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Welcome to SHOP2, 2.9.0 This release represents a first attempt to seriously address portability for SHOP2. In particular, with this release we restructured the tests using the FiveAM library, which supports more lisp implementations than SIFT's NST testing library. We have tested SHOP2 on Allegro Common Lisp, Steel Bank Common Lisp (SBCL), Clozure Common Lisp, and GNU clisp. We do not recommend the use of clisp with SHOP2, although we are certainly interested in supporting it, and would be happy to accept patches and fixes. In particular, more difficult planning problems can cause stack exhaustion. On all but clisp, compilation with (DECLAIM (OPTIMIZE (SPEED 3) (SPACE 3))) avoids this problem. On clisp, some tests fail with stack exhaustion errors. Also, on clisp, unlike the other lisps, a stack exhaustion error is *not* a Common Lisp condition, and cannot be successfully handled (or even aborted from). If you must run with GNU clisp, please use the ANSI-compliance option. If you need a free Common Lisp implementation, we urge you to use SBCL or Clozure Common Lisp instead. We have not had the time to test on other Common Lisps, such as ECL, ABCL, or CMU CL. We suspect SHOP2 would work poorly on ABCL, because of the JVM's restrictions on tail call optimization. We would welcome any test results or reports of experience with as-yet-unsupported CL implementations. Testing SHOP2 requires three ancillary libraries: + FiveAM test library + Arnesi utility library, required for building FiveAM + FiveAM ASDF tester library, which makes ASDF:TEST-SYSTEM on SHOP2 invoke the FiveAM tests correctly. We make these libraries available in separate tarballs for the interested user. Please report any test problems. Previous entries in the README/Changelog are retained below. --- This is a release candidate for SHOP2 (lisp version), version 2. This version inaugurates a gradual shift in the architecture of SHOP2, and introduces support for PDDL domain descriptions. Both of these are in early stages. We have also separated out SHOP's theorem-prover and SHOP's unification algorithm as subsystems. There are also a small number of bugfixes. Previous versions of SHOP2 were essentially written in pre-CLOS (the Common Lisp Object System) Common Lisp. This has caused problems for developers wishing to add new capabilities (such as temporal planning, planning in nondeterministic domains, etc.) to the core SHOP algorithms. Those new capabilities had to be added in the form of redefinitions of core SHOP2 functions, generally by simply copying the entire shop2 body of code and modifying it. This practice created (at least) two problems: 1. If bugs were fixed on the main branch of SHOP2, the fixes were difficult to move into alternate versions; 2. It was very difficult to merge together these augmented versions of SHOP. For example, if one had a temporal version of SHOP, and a nondeterministic version of SHOP, there was no obvious path forward to a nondeterministic, temporal version of SHOP. We are gradually moving to make SHOP a thoroughly object-oriented system, so that behavior tailoring can be done by simply providing new methods for existing generic functions. We have been cautious in doing so, for now, so that the main path to specializing SHOP behavior is to define a subclass of the DOMAIN class, and provide new generic method definitions dispatching on this class. Elnatan Reisner has also rewritten the existing SHOP state code --- which provided alternative state representations --- to use CLOS method dispatch; previously the equivalent of method dispatch was hand-coded. This will allow extension of the state representations, as well (but note that states are implemented as structures, rather than CLOS objects, for greater efficiency). We expect to provide CLOS-based encapsulation of planner settings and planner state as we move forward. We have added rudimentary support for PDDL domain definitions in the PDDL-DOMAIN subclass of DOMAIN. This support is documented in the manual supplied with this release. We have also created two sub-systems of SHOP, the SHOP theorem-prover and the SHOP unifier, each in its own package. Doing so provides two advantages: 1. SHOP is a very large program, and separating out these subsystems provides a more understandable API for these major components, as well as helping to avoid problems of namespace clutter. 2. These two core components may be separately useful. We have successfully used SHOP's theorem-prover in different state-based applications. We hope that you enjoy using SHOP2. Please report any bugs you find using the Sourceforge bugtracking database. Robert P. Goldman, SIFT, LLC Dana Nau, University of Maryland Ugur Kuter, University of Maryland Release notes from the previous release: This is primarily a bugfix release to follow on to SHOP2 1.2. We expect that this will be the last release in SHOP2 1.x, aside from bugfixes, and that further effort will move to a new version 2.x that will have a substantially new architecture to better support modular, object-oriented extensions to SHOP2 and integrating SHOP2 into larger applications. There are two substantial changes from SHOP2 1.2 to 1.3: 1. The new default loading method is to use the ASDF (Another System Definition Facility) system loader. Those unfamiliar with ASDF can see the web page http://www.cliki.net/asdf for more details. However, it is very likely that if you have a modern Common Lisp implementation, ASDF is already distributed with your common lisp. A good first test in loading SHOP2 is to do the following: a. make a symbolic link from your asdf system definition file (this will be system dependent) to shop2.asd. Do NOT copy the file; link it. If you don't know where this is, you can try starting up your lisp implementation and doing the following: (require :asdf) [if this fails, you need to install asdf, see the above website] asdf:*central-registry* [this should print a list of directories to hold asd links.] b. start your lisp compiler c. (require :asdf) --- if this doesn't work, obtain and install a copy of asdf, using the above web site. d. (asdf:oos 'asdf:load-op :shop2) If you are lucky (users of up-to-date ACL and SBCL may expect to be lucky), this will Just Work. 2. There is now an extensive regression test suite for SHOP2. To run the regression test suite, you may type: (asdf:oos 'asdf:test-op :shop2) WARNING: this may take a couple of days to finish! This runs all the domain descriptions distributed with SHOP2, and checks the results against saved plans. We would be particularly interested in getting bug reports (or, better yet, patches!) from people who have tried to use SHOP2 with lisps other than Allegro and SBCL and on platforms other than Linux. We would also be interested in hearing from people who have run the regression test suite. This distribution contains the following files: shop2.lisp The SHOP2 program; at the top of the program file is the SHOP2 license state-utils.lisp Additional source code for SHOP2. A first step in decomposing SHOP2 into mutliple files. shop2-<foo>.pdf The SHOP2 documentation (in Adobe Acrobat format) shop2-<foo>.doc The SHOP2 documentation (in MS Word format) install.lisp This script compiles shop2.lisp into a form that both loads and runs faster. It uses a function called "compile-file", which is available in Allegro Lisp 6.0. This file is largely obsolete now. You should probably be using ASDF to laod the system instead. shop2.asd ASDF system definition for SHOP2 system. This is now the preferred means of loading shop2. Other methods will soon be deleted unless someone else is interested in maintaining them. shop2.system MK-DEFSYSTEM system definition for SHOP2. This definition is less obsolete than INSTALL.LISP, but is also falling into bit rot and will no longer be maintained unless someone volunteers. ji4shop2/ The Java interface for SHOP2. examples/ Example domains in seperate subdirectores: depots/ The Depots domain from the third international planning competition (at AIPS-2002) UMT2/ The UM Translog 2 domain from the third international planning competition. toy/ Some very simple toy examples logistics/ A simple logistics planning domain blocks/ A relatively sophisticated encoding of the traditional blocks-world planning domain See documentation files (e.g., README.txt) in the example directories for more information about those examples. IPC-2000/ The logistics domain in the second international planning competition (at AIPS-2000). This directory contains the solution validator provided in the third International Planning Competition at AIPS-2002. [This directory should probably have been placed in the examples.]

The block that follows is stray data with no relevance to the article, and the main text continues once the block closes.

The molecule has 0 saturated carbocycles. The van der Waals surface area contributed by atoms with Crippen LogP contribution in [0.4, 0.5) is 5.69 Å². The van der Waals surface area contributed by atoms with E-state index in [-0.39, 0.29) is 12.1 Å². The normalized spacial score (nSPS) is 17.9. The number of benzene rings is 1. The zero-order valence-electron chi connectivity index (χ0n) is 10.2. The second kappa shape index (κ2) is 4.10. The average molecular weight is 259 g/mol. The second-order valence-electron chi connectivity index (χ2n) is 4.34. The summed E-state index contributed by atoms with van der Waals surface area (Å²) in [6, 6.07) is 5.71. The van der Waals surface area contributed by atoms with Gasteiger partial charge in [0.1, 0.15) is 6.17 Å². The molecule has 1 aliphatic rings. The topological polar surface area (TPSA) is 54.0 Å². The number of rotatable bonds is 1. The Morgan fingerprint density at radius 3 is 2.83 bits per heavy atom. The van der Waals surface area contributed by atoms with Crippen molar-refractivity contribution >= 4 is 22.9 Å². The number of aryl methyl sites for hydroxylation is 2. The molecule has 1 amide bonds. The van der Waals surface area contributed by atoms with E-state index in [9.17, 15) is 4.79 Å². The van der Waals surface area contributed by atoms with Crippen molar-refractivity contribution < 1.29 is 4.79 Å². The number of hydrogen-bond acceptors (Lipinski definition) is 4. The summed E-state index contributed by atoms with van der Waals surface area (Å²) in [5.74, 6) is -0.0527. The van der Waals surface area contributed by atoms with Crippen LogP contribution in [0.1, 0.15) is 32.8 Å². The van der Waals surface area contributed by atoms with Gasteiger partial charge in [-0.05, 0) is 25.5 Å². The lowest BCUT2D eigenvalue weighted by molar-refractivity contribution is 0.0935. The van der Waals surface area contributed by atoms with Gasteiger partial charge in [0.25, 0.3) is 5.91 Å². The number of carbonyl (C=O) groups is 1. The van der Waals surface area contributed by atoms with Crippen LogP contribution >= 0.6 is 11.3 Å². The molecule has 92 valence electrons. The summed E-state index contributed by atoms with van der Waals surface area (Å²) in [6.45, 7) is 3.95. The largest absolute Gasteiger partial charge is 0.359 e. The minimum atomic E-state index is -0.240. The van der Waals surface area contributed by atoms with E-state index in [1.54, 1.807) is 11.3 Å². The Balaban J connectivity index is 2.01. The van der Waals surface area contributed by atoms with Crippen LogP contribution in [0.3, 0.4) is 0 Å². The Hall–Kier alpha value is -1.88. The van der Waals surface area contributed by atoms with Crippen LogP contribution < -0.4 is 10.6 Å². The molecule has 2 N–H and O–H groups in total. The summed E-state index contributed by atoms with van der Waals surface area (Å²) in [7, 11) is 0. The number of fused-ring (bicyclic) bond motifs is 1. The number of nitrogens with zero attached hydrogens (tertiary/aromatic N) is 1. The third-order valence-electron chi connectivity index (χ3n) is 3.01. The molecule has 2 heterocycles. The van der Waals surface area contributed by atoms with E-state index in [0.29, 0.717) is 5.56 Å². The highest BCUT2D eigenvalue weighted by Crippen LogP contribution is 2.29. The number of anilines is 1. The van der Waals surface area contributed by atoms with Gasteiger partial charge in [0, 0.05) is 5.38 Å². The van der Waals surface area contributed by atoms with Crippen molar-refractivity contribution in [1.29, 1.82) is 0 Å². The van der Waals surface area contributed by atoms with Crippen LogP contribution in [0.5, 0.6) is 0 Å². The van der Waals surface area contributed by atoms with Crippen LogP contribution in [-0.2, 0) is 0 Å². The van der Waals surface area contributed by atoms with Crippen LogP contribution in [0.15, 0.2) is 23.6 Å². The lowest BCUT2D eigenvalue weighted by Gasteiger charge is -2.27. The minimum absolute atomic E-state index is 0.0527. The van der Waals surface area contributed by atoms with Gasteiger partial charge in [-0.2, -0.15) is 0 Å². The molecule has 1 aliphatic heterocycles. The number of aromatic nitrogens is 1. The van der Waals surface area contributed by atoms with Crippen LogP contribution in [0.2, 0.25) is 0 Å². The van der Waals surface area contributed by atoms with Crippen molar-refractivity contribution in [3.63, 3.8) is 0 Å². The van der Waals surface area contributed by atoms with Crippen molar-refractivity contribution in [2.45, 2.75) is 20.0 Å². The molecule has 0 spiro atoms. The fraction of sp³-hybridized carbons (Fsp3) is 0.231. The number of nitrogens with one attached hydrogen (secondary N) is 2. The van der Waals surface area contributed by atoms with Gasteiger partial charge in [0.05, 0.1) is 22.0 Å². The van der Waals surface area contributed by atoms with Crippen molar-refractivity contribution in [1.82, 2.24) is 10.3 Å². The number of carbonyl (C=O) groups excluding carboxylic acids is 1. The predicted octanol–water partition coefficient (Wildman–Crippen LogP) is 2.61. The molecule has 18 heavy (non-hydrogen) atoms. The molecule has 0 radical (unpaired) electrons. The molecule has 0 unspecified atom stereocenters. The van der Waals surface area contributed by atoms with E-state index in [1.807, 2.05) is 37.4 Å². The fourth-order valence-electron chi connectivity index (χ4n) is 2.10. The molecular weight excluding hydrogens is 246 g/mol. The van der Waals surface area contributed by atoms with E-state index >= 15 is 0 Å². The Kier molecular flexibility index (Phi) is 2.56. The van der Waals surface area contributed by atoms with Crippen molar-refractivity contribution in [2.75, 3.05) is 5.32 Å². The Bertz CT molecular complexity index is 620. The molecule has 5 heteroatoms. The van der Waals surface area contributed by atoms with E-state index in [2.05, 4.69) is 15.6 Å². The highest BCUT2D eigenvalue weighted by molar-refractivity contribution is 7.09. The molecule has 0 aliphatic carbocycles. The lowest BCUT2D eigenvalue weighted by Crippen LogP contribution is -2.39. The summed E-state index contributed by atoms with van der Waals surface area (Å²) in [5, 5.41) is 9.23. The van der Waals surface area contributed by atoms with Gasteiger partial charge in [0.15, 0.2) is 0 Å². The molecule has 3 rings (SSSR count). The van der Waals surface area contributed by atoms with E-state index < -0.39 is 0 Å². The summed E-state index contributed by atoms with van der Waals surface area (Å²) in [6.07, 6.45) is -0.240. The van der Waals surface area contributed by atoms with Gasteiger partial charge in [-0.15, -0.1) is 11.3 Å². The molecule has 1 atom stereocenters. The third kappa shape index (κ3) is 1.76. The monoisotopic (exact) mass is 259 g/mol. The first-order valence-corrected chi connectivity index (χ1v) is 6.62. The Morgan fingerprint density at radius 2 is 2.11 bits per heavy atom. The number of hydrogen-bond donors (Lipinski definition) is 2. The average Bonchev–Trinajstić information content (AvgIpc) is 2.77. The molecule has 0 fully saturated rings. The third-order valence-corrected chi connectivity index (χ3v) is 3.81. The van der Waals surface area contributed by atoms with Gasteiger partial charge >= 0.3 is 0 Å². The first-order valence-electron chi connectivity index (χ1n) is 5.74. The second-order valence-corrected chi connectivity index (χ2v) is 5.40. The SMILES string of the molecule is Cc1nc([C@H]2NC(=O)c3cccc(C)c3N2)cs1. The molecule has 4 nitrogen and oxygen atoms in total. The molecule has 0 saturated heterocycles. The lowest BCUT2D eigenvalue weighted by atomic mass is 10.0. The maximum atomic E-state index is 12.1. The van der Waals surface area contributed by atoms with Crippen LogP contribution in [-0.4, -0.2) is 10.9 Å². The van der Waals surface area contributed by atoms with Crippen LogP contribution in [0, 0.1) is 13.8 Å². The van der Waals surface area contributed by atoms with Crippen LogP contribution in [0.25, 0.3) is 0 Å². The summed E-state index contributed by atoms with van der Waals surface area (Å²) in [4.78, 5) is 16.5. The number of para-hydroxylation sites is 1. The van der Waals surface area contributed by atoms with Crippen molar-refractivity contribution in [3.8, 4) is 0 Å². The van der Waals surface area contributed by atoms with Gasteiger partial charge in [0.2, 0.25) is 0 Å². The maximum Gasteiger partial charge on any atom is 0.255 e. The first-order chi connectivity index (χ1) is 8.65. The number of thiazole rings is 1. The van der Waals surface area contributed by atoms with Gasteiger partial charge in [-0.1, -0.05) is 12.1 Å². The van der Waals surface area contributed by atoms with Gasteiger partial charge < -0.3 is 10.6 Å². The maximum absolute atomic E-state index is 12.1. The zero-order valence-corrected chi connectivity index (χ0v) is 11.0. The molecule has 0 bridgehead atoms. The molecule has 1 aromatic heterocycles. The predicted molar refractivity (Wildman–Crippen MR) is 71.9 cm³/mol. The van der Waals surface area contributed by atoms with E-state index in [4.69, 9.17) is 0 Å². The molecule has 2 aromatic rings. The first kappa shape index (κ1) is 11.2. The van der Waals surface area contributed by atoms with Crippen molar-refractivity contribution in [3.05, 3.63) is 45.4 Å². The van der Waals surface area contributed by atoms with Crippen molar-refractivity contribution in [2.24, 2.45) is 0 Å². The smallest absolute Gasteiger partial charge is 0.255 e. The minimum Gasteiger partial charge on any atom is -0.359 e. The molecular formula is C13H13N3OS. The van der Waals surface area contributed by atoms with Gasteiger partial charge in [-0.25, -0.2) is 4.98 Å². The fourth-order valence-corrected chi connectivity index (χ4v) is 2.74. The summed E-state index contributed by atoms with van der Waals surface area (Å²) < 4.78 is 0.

Source: README.txt, updated 2012-09-10